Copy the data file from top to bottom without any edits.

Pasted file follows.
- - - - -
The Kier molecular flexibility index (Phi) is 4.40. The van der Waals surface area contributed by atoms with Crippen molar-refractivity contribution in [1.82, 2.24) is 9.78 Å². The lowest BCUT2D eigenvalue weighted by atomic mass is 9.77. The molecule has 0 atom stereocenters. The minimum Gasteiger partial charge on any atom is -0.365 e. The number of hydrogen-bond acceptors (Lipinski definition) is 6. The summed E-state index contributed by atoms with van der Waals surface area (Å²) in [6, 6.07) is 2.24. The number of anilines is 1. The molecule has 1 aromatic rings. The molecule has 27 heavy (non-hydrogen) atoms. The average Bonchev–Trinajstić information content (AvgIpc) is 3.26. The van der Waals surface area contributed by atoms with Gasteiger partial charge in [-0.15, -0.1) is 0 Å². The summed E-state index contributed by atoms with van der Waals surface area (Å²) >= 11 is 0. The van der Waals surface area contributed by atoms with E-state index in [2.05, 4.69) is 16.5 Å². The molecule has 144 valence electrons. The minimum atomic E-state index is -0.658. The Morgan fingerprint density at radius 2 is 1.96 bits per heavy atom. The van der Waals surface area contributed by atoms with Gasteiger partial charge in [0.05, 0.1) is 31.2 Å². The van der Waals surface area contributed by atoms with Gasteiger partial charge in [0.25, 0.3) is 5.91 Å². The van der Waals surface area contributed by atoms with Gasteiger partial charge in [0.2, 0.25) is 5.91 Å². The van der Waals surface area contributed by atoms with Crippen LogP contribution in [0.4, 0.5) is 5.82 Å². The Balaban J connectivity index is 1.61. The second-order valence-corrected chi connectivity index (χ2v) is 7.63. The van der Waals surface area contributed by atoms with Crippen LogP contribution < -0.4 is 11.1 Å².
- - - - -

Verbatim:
The Kier molecular flexibility index (Phi) is 4.40. The van der Waals surface area contributed by atoms with Crippen molar-refractivity contribution in [1.82, 2.24) is 9.78 Å². The lowest BCUT2D eigenvalue weighted by atomic mass is 9.77. The molecule has 0 atom stereocenters. The minimum Gasteiger partial charge on any atom is -0.365 e. The number of hydrogen-bond acceptors (Lipinski definition) is 6. The summed E-state index contributed by atoms with van der Waals surface area (Å²) in [6, 6.07) is 2.24. The number of anilines is 1. The molecule has 1 aromatic rings. The molecule has 27 heavy (non-hydrogen) atoms. The average Bonchev–Trinajstić information content (AvgIpc) is 3.26. The van der Waals surface area contributed by atoms with Gasteiger partial charge in [-0.15, -0.1) is 0 Å². The summed E-state index contributed by atoms with van der Waals surface area (Å²) >= 11 is 0. The van der Waals surface area contributed by atoms with E-state index in [2.05, 4.69) is 16.5 Å². The molecule has 144 valence electrons. The minimum atomic E-state index is -0.658. The Morgan fingerprint density at radius 2 is 1.96 bits per heavy atom. The van der Waals surface area contributed by atoms with Gasteiger partial charge in [0.05, 0.1) is 31.2 Å². The van der Waals surface area contributed by atoms with Gasteiger partial charge in [0.25, 0.3) is 5.91 Å². The van der Waals surface area contributed by atoms with Gasteiger partial charge in [0.2, 0.25) is 5.91 Å². The van der Waals surface area contributed by atoms with Crippen LogP contribution in [0.4, 0.5) is 5.82 Å². The Balaban J connectivity index is 1.61. The second-order valence-corrected chi connectivity index (χ2v) is 7.63. The van der Waals surface area contributed by atoms with Crippen LogP contribution < -0.4 is 11.1 Å².